on indexes.object_id = ddius.object_id
                             and indexes.index_id = ddius.index_id
                             and ddius.database_id = db_id()
order by ddius.user_seeks + ddius.user_scans + ddius.user_lookups desc

Published Sunday, July 22, 2007 10:45 PM by drsql

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James Luetkehoelter said:

One of my favorites. It's amazing how often you'll find production databases (even 3rd party systems) that have wasted indices.

I once looked at a system with this view that had over half of the indices rarely if every used. Just goes to show you that indexing doesn't work with a shotgun approach.

July 22, 2007 11:48 PM

drsql said:

James:  Yeah, I know.  Though in some ways you might expect it since they cannot predict perfectly what people might do with their stuff.  Hopefully in a version or two of SQL Server, this stuff can be done automatically with some precision.  This is an excellent first step, though.

July 27, 2007 9:38 PM

Ktk said:

Very helpfull to us newbies.  Thanks for making it so easy.

March 21, 2008 10:38 AM

Zack Jones said:

This is great information! Would you mind providing some additional information such as what values we should look at to determine if an index should be dropped or not. For example if user_updates is > 10 but user seeks is 0 then drop it, etc.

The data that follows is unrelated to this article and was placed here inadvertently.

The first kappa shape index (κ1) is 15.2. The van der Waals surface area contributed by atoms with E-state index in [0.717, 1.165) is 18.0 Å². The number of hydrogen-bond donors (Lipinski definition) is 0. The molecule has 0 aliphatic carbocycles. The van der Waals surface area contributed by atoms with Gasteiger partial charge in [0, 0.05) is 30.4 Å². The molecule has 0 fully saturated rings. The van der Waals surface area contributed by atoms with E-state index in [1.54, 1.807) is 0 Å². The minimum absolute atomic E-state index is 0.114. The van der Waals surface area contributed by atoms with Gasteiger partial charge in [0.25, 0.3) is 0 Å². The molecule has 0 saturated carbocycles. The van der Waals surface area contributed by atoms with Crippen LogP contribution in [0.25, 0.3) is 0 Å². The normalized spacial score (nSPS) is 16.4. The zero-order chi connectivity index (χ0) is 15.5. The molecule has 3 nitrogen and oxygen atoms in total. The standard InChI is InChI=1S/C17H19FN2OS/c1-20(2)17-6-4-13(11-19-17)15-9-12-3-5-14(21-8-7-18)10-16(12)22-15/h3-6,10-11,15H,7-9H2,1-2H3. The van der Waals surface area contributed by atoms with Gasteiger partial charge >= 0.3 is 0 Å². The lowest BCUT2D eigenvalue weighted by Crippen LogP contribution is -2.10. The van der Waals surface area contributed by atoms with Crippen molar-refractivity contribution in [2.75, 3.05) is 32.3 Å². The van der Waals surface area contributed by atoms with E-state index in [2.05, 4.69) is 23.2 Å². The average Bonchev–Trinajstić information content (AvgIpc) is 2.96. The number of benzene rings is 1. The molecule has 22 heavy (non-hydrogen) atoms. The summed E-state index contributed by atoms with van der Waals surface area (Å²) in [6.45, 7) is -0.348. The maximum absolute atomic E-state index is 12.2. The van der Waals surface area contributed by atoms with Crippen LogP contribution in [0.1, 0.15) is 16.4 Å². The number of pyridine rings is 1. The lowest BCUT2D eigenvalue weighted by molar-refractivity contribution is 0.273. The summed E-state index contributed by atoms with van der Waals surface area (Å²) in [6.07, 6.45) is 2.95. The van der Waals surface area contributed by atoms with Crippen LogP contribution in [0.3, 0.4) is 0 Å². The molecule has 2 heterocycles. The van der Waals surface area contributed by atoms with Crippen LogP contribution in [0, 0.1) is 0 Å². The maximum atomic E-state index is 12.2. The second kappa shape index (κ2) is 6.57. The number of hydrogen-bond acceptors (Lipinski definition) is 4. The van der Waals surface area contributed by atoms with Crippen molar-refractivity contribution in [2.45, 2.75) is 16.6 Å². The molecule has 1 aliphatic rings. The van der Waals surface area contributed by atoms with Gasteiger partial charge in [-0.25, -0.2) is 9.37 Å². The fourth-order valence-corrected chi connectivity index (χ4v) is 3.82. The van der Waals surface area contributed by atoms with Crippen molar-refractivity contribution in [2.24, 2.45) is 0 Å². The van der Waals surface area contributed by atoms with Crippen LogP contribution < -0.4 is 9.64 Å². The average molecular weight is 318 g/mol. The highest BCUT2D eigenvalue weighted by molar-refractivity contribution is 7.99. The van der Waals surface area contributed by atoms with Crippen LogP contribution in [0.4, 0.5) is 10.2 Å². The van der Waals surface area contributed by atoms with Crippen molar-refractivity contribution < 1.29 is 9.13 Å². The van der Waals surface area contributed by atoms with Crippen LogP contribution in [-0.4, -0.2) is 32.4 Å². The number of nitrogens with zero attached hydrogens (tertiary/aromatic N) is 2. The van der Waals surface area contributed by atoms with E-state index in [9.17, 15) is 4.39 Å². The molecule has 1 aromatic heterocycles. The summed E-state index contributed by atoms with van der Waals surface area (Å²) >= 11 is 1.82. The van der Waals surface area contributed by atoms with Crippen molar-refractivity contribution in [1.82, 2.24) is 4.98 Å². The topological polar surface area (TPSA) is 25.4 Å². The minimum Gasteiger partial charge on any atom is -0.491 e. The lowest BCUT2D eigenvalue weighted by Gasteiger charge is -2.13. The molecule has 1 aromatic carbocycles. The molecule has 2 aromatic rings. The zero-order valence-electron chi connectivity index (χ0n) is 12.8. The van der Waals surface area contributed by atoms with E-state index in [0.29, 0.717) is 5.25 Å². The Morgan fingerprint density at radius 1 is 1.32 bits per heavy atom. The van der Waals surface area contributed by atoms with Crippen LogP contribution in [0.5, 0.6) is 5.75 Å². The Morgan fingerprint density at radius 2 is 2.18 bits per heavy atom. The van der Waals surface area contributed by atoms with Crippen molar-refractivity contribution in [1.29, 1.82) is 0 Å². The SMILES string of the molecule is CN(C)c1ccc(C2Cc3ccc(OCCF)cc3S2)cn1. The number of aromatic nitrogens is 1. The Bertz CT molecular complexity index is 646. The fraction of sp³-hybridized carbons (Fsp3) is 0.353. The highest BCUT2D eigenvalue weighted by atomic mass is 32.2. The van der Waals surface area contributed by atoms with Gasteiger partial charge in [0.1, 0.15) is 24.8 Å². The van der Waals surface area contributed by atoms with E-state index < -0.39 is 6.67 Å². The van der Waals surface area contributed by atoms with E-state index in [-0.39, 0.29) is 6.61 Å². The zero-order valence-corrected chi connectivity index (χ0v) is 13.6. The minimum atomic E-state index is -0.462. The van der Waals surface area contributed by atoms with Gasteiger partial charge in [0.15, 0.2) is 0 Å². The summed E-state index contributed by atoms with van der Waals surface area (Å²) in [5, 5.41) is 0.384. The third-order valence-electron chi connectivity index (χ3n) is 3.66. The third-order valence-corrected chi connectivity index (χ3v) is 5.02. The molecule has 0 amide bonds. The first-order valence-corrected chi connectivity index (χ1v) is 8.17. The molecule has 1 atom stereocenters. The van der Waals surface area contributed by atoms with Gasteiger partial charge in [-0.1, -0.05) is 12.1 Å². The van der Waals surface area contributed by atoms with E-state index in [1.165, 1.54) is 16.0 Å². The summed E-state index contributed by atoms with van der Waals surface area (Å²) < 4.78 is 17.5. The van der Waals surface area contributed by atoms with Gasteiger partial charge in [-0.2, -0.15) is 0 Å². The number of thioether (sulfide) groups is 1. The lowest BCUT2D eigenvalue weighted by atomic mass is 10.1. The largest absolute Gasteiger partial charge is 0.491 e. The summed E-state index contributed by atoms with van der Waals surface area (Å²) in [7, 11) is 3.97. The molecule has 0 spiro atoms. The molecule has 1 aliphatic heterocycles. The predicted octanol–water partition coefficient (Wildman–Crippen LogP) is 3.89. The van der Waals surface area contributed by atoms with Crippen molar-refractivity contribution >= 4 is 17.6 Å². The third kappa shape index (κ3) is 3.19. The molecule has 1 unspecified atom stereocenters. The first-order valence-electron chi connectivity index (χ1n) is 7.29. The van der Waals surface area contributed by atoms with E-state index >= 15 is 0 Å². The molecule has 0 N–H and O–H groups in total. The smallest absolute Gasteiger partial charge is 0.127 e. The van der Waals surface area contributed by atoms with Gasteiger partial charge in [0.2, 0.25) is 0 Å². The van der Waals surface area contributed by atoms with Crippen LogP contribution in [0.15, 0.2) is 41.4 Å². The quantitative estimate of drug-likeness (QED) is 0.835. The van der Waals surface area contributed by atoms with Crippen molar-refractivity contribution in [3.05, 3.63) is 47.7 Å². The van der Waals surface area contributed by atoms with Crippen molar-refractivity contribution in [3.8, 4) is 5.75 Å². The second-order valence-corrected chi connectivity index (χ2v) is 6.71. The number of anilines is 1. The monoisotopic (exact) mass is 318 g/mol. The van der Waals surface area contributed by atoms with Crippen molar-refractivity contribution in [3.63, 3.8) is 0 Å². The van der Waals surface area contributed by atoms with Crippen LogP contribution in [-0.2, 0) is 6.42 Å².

May 19, 2008 7:54 AM

Krishna said:

This is very very useful information.

I see the completeness to this article, if it also gives a benchmark values on "Index Usage Stats" to drop and re-factor index(s) on a Production DB.

Thanks, Krishna.

DB Architect. Sr. Lead DBA.

April 9, 2009 6:00 AM

Abe Miessler said:

Very good information.  Thanks for the explanation.

February 11, 2010 2:17 PM

Jackman said:


I have a Clustered Index which has user_lookup of 111449.  

It has the following stats

updates   Seeks    Scans     Lookups

5837 11674 0 111449

I always thought Lookups were associated with Non-CLustsred Indexes, what am I supposed to infer from this Data?

There are other Non-Clustsred Indexes which are using the Clustsred INdexes -- but still doing a lookup.  

Any ideas will be appreciated.


January 24, 2011 7:45 AM

Nicole said:

So.. is it safe to say that there is no way to determine the last time a table was viewed/read withiout creating an external table that will record the last_read dates every time SQL is opened?

August 2, 2011 11:37 AM

Olu said:

Hi Louis,

Thanks for your explanation on what the columns really mean - I had a general idea but this was just great. It will realy help me to determine which indexes to keep or get rid off.

September 29, 2011 8:14 AM

Madhu Nair said:

Very useful information you shared. Thanks for the same.

November 5, 2015 2:16 AM

Rich said:

I wish I could find a script I had last year that basically did this, but also included the fill factor and if the index had been padded.  I for the life of me can no longer find it in my tools, but this is as close as it gets.  Thank you!

January 14, 2016 5:40 PM

Vinith said:

How can we limit these results on a day to day basis rather than viewing at accumulated results

April 1, 2016 3:32 PM

drsql said:

Sorry Vinith, was on a trip when your question came through...

You can't really, other than capturing the values every so often (daily, hourly), and subtracting values from one capture to the next

April 23, 2016 1:19 PM